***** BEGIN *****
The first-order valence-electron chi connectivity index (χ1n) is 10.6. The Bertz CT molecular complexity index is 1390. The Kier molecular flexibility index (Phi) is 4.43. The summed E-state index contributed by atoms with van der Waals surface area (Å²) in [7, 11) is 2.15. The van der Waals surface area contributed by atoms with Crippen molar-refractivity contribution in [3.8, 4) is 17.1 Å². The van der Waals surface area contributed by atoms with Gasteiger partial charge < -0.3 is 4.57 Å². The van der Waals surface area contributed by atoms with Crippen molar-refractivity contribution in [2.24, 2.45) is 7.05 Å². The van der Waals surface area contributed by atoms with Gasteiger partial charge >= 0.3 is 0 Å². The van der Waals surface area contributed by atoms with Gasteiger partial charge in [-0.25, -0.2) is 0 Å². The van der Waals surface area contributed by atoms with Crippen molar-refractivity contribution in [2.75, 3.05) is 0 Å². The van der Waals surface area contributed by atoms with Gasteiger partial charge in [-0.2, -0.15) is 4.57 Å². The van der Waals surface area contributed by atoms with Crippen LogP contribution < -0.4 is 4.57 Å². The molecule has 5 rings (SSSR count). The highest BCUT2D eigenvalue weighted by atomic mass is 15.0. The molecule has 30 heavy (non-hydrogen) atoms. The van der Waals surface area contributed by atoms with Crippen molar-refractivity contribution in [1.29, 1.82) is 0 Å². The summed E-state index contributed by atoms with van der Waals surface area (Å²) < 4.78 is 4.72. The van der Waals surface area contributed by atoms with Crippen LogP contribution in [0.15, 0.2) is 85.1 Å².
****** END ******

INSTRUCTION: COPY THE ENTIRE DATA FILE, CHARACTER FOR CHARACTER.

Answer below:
The first-order valence-electron chi connectivity index (χ1n) is 10.6. The Bertz CT molecular complexity index is 1390. The Kier molecular flexibility index (Phi) is 4.43. The summed E-state index contributed by atoms with van der Waals surface area (Å²) in [7, 11) is 2.15. The van der Waals surface area contributed by atoms with Crippen molar-refractivity contribution in [3.8, 4) is 17.1 Å². The van der Waals surface area contributed by atoms with Gasteiger partial charge < -0.3 is 4.57 Å². The van der Waals surface area contributed by atoms with Crippen molar-refractivity contribution in [2.24, 2.45) is 7.05 Å². The van der Waals surface area contributed by atoms with Gasteiger partial charge >= 0.3 is 0 Å². The van der Waals surface area contributed by atoms with Gasteiger partial charge in [-0.25, -0.2) is 0 Å². The van der Waals surface area contributed by atoms with Crippen molar-refractivity contribution in [2.75, 3.05) is 0 Å². The van der Waals surface area contributed by atoms with Gasteiger partial charge in [-0.2, -0.15) is 4.57 Å². The van der Waals surface area contributed by atoms with Crippen LogP contribution < -0.4 is 4.57 Å². The molecule has 5 rings (SSSR count). The highest BCUT2D eigenvalue weighted by atomic mass is 15.0. The molecule has 30 heavy (non-hydrogen) atoms. The van der Waals surface area contributed by atoms with Crippen molar-refractivity contribution in [1.29, 1.82) is 0 Å². The summed E-state index contributed by atoms with van der Waals surface area (Å²) < 4.78 is 4.72. The van der Waals surface area contributed by atoms with Crippen LogP contribution in [0.15, 0.2) is 85.1 Å².